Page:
Indonesian President Joko Widodo tweeted on Thursday that he will move the country’s capital away from the crowded main island of Java to Borneo, and build a new capital, like Nigeria’s Abuja was built from 1976 when it was decreed into existence by late head of state General Murtala Ramat Mohammed.
Movement to Abuja happened in 1991 and today it is one of the fastest growing cities in Africa.
The primary reasons for Abuja were the congestion in Lagos and the need to have a more central place as capital.
Indonesia is being propelled by a similar consideration.
It’s current capital, Jakarta, is home to more than 10 million people, but about three times that many people live in the surrounding towns adding to the area’s severe congestion. The low-lying city is also prone to air pollution and flooding, and is sinking.
Moving the Indonesian capital could take up to 10 years and cost about $20 billion to $30 billion, according to government officials.
Here are six other capital cities, apart from Abuja, that were moved for a range of reasons including overcrowding, security or to a more central location.
ASTANA – Often dubbed the world’s weirdest capital, the Kazakh capital was moved from Almaty in 1997. The urban plan was drawn up by Japanese architect Kisho Kurokawa, and the city is known for its many futuristic buildings.
BRASILIA – Arguably the most famous planned city in the world, it was founded in 1960, and is famous for its modern architecture, chiefly designed by Oscar Niemeyer. Named a UNESCO World Heritage Site in 1987, the city is nevertheless dogged by an inadequate public transport, segregation, and neglected public spaces.
CANBERRA – The site for the capital was chosen as a compromise between rivals Sydney and Melbourne, Australia’s two largest cities. Construction began in 1913, and after many delays, the Commonwealth parliament moved to Canberra in 1927. Despite its high standard of living, the city is little known overseas and little loved even within Australia.
ISLAMABAD – Built as a planned city in the 1960s to replace Karachi as Pakistan’s capital, Islamabad was created from parts of the North-West Frontier Province and Punjab. It was Pakistan’s first city with a master plan, developed by a Greek architecture firm.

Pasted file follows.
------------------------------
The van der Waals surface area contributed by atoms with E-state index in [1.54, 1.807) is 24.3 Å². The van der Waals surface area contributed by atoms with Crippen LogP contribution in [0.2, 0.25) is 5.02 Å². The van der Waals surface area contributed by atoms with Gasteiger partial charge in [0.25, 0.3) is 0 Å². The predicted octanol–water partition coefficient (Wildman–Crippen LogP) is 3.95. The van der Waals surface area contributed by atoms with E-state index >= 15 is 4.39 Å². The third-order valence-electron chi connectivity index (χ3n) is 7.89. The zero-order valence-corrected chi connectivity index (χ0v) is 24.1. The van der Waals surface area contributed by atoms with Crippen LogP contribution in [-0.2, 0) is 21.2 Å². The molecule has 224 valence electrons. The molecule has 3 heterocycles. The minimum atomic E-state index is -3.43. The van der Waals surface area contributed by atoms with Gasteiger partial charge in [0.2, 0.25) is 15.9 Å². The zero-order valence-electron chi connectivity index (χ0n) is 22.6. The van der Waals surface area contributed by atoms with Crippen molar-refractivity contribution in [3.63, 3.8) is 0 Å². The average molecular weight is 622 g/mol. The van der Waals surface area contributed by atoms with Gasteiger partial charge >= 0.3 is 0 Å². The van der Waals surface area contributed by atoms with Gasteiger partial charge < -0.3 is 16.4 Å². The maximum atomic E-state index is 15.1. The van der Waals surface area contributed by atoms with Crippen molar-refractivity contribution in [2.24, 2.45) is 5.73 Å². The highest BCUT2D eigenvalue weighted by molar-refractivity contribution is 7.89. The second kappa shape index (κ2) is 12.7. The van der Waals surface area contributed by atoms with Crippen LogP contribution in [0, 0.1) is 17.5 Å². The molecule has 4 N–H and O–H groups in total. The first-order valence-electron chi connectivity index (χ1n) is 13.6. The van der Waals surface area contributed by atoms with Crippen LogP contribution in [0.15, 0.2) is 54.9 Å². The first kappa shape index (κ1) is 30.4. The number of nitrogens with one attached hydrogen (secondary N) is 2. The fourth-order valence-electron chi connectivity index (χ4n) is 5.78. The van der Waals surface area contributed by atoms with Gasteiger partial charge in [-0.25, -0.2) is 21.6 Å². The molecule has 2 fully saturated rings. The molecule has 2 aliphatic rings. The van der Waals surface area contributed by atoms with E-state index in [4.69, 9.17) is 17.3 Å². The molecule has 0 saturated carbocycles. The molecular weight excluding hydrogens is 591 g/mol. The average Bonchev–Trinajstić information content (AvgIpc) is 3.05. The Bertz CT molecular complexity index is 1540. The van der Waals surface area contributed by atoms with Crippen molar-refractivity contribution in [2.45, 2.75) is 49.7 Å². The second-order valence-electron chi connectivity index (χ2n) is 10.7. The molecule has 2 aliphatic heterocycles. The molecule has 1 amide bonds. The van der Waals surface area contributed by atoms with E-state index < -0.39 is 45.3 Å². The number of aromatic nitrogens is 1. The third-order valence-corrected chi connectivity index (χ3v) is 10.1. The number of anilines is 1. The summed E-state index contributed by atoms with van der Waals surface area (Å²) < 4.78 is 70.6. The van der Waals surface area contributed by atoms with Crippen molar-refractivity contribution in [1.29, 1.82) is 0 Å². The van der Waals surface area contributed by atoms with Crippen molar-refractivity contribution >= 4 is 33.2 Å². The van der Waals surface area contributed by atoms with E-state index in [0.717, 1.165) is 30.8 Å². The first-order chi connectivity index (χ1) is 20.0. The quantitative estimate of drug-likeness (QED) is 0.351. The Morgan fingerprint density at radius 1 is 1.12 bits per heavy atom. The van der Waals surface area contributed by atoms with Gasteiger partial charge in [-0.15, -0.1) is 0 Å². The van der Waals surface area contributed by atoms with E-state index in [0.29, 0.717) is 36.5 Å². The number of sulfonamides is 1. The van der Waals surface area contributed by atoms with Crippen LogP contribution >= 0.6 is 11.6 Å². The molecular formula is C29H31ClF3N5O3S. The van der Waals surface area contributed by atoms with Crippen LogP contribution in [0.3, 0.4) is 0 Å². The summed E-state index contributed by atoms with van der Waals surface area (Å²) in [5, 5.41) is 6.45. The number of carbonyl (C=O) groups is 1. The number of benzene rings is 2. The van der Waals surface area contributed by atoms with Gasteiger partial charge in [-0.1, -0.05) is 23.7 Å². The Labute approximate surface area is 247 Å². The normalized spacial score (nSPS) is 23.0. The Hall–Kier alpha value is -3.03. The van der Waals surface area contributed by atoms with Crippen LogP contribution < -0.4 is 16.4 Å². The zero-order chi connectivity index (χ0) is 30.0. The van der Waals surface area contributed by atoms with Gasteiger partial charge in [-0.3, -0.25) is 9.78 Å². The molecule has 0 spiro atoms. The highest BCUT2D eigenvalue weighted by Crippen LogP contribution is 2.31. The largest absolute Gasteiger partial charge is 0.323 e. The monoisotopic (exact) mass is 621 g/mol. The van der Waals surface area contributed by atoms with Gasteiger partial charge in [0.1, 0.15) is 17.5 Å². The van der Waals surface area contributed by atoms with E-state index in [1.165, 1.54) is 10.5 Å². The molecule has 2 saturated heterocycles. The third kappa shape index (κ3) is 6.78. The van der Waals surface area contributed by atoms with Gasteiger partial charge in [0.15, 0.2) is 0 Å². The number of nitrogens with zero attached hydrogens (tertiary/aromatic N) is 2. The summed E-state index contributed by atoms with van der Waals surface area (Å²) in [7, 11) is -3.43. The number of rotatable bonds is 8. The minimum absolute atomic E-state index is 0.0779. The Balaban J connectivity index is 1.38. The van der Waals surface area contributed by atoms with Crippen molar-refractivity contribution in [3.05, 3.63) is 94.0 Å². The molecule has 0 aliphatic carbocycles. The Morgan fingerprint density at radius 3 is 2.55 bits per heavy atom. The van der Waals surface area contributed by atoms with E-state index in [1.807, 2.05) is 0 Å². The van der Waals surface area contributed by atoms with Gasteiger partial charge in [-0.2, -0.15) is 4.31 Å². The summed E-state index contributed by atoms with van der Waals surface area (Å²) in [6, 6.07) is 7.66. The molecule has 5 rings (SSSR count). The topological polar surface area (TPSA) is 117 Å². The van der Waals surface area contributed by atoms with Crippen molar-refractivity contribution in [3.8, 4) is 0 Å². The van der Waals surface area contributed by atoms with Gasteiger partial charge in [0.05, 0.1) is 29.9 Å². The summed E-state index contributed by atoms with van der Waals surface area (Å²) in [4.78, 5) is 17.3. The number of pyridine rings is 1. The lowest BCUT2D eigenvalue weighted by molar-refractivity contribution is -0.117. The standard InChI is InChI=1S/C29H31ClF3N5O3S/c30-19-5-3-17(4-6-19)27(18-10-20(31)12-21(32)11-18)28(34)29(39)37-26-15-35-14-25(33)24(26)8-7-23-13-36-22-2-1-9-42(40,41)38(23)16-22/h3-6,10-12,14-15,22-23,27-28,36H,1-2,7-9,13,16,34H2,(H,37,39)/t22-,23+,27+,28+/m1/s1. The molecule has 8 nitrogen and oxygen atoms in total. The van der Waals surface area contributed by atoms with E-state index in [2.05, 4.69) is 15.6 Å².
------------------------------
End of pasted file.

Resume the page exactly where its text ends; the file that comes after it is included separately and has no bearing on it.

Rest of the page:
NAYPYIDAW – Myanmar’s capital was moved from Yangon to the center of the country in 2005. Covering 2,700 square miles – about four times the size of London – it features a 20-lane avenue, multiple golf courses and a replica of Yangon’s golden Shwedagon Pagoda. Yet, its wide streets are mostly empty, as relatively few people live there.
EGYPT – A new capital city – known for now as the New Administrative Capital – is scheduled to be operational from mid-2020, although the $58 billion project is struggling to raise funds. Expected to cover about 700 square kilometres (270 square miles), and is located about 45 km east of Greater Cairo in the desert. Besides a new presidential palace and a new parliament, it will also feature a massive theme park, housing for 6.5 million people and Africa’s tallest skyscraper.
Zambia’s mining ministry has asked Glencore subsidiary Mopani Copper Mines (MCM) to rescind its decision to close two shafts at its Nkana site.
Mopani announced the shaft closures on Thursday in a move that an opposition leader said had led to 1,400 job losses.
Mines Permanent Secretary Paul Chanda on Friday said he had written to Mopani to ask the company not to close the two shafts because it had not exhausted discussions with the government.
Chanda said the government had, among other suggestions, asked Mopani to hand over the running of the shafts to local contractors instead of closing them.
“We haven’t concluded talks with them,” Chanda told Reuters.
“Mopani can’t arbitrarily take a decision to shut the two shafts without the participation of the government.”
A Mopani spokesman could not be reached for immediate comment.
The closure of the two uneconomic shafts had always been part of its plans, Mopani said on Thursday, adding that the move would allow it to channel funds towards completion of other expansion projects.
Air Namibia says it will continue operating as usual, while denying reports that the national airline is on the verge of being closed down.
Air Namibia spokesperson Paul Nakawa said this in a statement issued in reaction to an article published under the headline "Air Namibia on death row" in The Namibian on Wednesday.
“The board of directors and management, together with consultants recently appointed by the shareholders, the government, are engaged in a process of re-evaluating the strategy and supporting Air Namibia's business model that will ensure the sustainability of the national airline as a going concern,” the statement said.
The statement further said the main reason for this exercise was to improve the airline's financial performance, enhance efficiency and cut costs on its route network.
Nakawa said the airline would continue offering services although the Cabinet committee on treasury has not yet made a decision on its future.
“We would like to extend our sincere appreciation and thanks to all our esteemed customers for their continued support during this most challenging time,” the statement said.
The Namibian reported on Wednesday that the national airline is facing imminent closure, which could cost the government around N$2,5 billion.
Credit: The Namibian